After mile 7 the nature of the hike begins to change. It's steep and the air is thinner.

I thought the trail was 10 miles, so I saved up a ton of energy and was going to jog the last mile. At mile 9 I began to jog and at 9.22 both legs cramped on the inner thigh from knee to groin.
That stopped me dead in my tracks, but it was weirdest thing because I had saved all this energy and then had to awkwardly limp hike the rest of the way. My dreams of a sub five hour trek were over. The last two miles were magical, but challenging. They ended up taking 2.5 hours, but it was so much fun. 7.5 hour finish.

*** I did this trek solo under perfect weather conditions and it was challenging. I'm a pretty avid trail runner and had been seriously training for this for two months. I spoke with rangers after I finished and they were quite vocal about how dangerous that trail was, especially solo. This trail is majestic and pretty, but it's no joke. If your planning to do this take the warnings to heart! ***

Cramps stink, I still have them a day and half later, but it was so WORTH IT!

Hiked this mountain yesterday 8/13 and it was amazing! It was so clear at the top that the Pacific Ocean was visible. This is the most similar to an alpine Colorado mountain that I've seen in SoCal.

Nice steady climb. Saddle junction is large and a great place for a rest/snack. The fire lookout is awesome. Great views all around.

Was a beautiful hike. Trails were great. Views awesome. And fern canyon was magical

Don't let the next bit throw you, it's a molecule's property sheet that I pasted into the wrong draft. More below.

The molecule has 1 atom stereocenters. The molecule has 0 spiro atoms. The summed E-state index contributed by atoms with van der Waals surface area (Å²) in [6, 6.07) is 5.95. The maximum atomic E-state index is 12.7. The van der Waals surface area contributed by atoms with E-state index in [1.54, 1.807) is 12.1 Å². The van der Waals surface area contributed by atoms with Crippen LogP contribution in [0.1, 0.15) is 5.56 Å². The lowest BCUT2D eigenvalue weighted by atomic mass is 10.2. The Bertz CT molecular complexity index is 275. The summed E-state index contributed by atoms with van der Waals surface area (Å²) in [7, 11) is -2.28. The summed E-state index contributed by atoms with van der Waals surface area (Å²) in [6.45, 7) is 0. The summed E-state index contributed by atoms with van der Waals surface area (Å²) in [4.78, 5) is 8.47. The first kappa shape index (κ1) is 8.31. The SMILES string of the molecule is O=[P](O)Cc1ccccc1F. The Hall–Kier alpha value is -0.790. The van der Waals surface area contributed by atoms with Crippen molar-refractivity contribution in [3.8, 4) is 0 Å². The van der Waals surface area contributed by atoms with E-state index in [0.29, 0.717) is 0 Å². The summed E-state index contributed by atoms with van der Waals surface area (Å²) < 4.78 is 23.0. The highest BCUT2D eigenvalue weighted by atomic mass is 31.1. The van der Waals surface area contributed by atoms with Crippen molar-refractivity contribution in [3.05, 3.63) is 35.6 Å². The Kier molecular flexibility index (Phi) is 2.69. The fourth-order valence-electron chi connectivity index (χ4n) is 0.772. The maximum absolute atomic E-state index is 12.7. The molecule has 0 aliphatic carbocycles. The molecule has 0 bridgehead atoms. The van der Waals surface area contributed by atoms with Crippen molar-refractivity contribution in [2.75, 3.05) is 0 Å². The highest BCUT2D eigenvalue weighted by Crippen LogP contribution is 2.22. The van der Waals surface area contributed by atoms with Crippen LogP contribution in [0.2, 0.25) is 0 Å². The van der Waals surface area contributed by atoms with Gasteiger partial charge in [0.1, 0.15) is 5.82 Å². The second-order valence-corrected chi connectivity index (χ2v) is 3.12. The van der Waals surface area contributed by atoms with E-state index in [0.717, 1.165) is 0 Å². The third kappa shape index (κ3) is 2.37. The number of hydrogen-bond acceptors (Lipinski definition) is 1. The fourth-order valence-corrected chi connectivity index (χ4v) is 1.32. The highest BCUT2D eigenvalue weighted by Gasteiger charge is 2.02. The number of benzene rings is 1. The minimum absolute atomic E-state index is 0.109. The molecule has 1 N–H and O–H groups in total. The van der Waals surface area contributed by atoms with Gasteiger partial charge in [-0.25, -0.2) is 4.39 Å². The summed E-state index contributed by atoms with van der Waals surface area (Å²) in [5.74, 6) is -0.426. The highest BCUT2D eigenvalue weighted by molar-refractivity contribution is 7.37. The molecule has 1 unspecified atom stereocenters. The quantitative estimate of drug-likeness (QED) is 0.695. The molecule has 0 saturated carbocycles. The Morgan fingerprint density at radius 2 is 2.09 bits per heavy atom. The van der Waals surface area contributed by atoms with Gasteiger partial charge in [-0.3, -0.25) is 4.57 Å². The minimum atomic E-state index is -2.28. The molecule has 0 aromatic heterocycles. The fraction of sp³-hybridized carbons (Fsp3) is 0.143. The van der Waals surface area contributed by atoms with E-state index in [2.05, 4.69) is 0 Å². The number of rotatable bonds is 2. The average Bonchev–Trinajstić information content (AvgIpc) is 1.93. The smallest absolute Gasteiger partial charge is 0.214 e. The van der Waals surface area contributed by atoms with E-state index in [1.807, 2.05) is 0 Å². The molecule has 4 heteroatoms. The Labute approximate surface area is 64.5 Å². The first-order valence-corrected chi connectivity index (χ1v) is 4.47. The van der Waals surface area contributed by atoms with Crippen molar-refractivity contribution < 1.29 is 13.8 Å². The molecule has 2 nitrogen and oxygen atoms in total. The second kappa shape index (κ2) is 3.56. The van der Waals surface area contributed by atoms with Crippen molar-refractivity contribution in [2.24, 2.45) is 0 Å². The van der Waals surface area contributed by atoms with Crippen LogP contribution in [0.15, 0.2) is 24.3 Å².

Me and my 6 year old son hiked up to the peak from the tram station on August 10th, 2017. It was absolutely a wonderful hike! Some part of trail wasn't marked well so I was glad I had downloaded All trails map. (There was zero cell phone signal) The last part of hike was included some bouldering and we loved it. Some people mentioned this is 12miles hike so I was prepared for that but it was actually just about 10miles for us.

10 days ago

Me and my 6 year old son did this hike on August 9, 2017. Most of the trail was shaded it was a great hike. There was a small ranger station at the peak. A ranger invited us to come into the station and he gave my son a ranger certified card. My son was so excited!

Beautiful! It's actually 12 miles round trip but it's beautiful and while definitely a workout it's nothing crazy. The trail pamphlet says it's "expert level" but as long as you're in decent shape and don't mind some sunshine and a bit of a scramble towards the end it's a blast!

Did this on Aug 5 2017. Started at 1:30 am. Did it as a C2C2C that is from museum to San Jacinto peak and back to museum. It was hot when I started (90F) and hot when I returned (105F). Note that at the start once you are up 3 miles or about 3000 ft the temperatures are nice. I consumed about 6L water (electrolyte enhanced with Mg/Ca/K/Na + lime juice) the whole R/T. While coming down the last 5 miles are hot but bearable as there was some breeze and the mountain offers some shade. I did buy a perfume bottle for a dollar from the dollar store, filled it with water and used it as a mister - worked great for the last 5 miles on the way back.